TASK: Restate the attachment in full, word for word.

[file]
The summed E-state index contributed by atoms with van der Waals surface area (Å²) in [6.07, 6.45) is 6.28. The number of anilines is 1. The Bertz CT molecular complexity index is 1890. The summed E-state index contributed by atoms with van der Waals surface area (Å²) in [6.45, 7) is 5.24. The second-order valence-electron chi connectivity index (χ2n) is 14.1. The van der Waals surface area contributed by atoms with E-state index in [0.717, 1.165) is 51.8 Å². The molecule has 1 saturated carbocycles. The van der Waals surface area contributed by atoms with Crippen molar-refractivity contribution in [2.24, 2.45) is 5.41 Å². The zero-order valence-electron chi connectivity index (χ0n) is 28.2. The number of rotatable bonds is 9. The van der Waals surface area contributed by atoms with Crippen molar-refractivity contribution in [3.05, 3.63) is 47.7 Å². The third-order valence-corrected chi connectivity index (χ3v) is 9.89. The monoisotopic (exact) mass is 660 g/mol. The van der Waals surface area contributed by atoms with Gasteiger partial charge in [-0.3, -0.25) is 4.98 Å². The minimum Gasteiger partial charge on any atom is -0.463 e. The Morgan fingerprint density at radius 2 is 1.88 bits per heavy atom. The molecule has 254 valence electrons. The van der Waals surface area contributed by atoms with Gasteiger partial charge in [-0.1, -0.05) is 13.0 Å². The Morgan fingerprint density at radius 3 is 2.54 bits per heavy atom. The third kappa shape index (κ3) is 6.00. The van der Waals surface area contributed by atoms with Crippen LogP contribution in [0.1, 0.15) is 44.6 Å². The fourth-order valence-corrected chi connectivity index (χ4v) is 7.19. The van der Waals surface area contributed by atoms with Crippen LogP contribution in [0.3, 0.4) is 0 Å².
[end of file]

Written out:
The summed E-state index contributed by atoms with van der Waals surface area (Å²) in [6.07, 6.45) is 6.28. The number of anilines is 1. The Bertz CT molecular complexity index is 1890. The summed E-state index contributed by atoms with van der Waals surface area (Å²) in [6.45, 7) is 5.24. The second-order valence-electron chi connectivity index (χ2n) is 14.1. The van der Waals surface area contributed by atoms with E-state index in [0.717, 1.165) is 51.8 Å². The molecule has 1 saturated carbocycles. The van der Waals surface area contributed by atoms with Crippen molar-refractivity contribution in [2.24, 2.45) is 5.41 Å². The zero-order valence-electron chi connectivity index (χ0n) is 28.2. The number of rotatable bonds is 9. The van der Waals surface area contributed by atoms with Crippen molar-refractivity contribution in [3.05, 3.63) is 47.7 Å². The third-order valence-corrected chi connectivity index (χ3v) is 9.89. The monoisotopic (exact) mass is 660 g/mol. The van der Waals surface area contributed by atoms with Gasteiger partial charge in [-0.3, -0.25) is 4.98 Å². The minimum Gasteiger partial charge on any atom is -0.463 e. The Morgan fingerprint density at radius 2 is 1.88 bits per heavy atom. The molecule has 254 valence electrons. The van der Waals surface area contributed by atoms with Gasteiger partial charge in [-0.1, -0.05) is 13.0 Å². The Morgan fingerprint density at radius 3 is 2.54 bits per heavy atom. The third kappa shape index (κ3) is 6.00. The van der Waals surface area contributed by atoms with Crippen LogP contribution in [0.1, 0.15) is 44.6 Å². The fourth-order valence-corrected chi connectivity index (χ4v) is 7.19. The van der Waals surface area contributed by atoms with Crippen LogP contribution in [0.3, 0.4) is 0 Å².